I read Stiff’s questions for great programmers. One of his interviewees was Steve Yegge.
I really like Steve’s blog and his earlier “rants”. One answer he gave included:
Every programmer should learn how to use every tool in /bin and /usr/bin.
As a fairly recent convert to desktop linux that sounded like a challenge to be met. A quick
ls -1 /usr/bin | wc -l
reveals that there are 1509 commands in my /usr/bin directory. Perhaps a bit much to take on all at once. /bin contains 102. That sounds like a more manageable number.
A bit of shell script magic later:
#!/bin/sh for CMD in `ls -1 /bin`; do man $CMD 2>/dev/null | head -20 | grep " - " done
and I have this list of commands and what they do:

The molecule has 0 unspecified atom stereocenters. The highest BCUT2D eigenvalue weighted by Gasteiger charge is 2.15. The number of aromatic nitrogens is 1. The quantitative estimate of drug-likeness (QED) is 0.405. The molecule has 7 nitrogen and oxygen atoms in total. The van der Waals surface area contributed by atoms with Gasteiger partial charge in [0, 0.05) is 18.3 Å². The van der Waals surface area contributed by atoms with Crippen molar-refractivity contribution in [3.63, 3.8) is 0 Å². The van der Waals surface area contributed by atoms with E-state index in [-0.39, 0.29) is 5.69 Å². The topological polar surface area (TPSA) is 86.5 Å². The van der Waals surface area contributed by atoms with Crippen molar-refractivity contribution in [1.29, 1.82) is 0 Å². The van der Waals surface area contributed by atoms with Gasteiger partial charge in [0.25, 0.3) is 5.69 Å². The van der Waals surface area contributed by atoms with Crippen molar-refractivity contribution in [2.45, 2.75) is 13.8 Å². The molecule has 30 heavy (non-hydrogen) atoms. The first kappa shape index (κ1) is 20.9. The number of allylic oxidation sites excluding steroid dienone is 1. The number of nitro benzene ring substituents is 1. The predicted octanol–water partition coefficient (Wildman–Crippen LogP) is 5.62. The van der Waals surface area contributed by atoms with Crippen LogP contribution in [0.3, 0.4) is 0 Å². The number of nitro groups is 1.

arch - print machine architecture
bash - GNU Bourne-Again SHell
bzcat - decompresses files to stdout
bzcmp, bzdiff - compare bzip2 compressed files
bzexe - compress executable files in place
bzgrep, bzfgrep, bzegrep - search possibly bzip2 compressed files for a
bzip2, bunzip2 - a block-sorting file compressor, v1.0.3
bzip2recover - recovers data from damaged bzip2 files
bzmore, bzless - file perusal filter for crt viewing of bzip2 com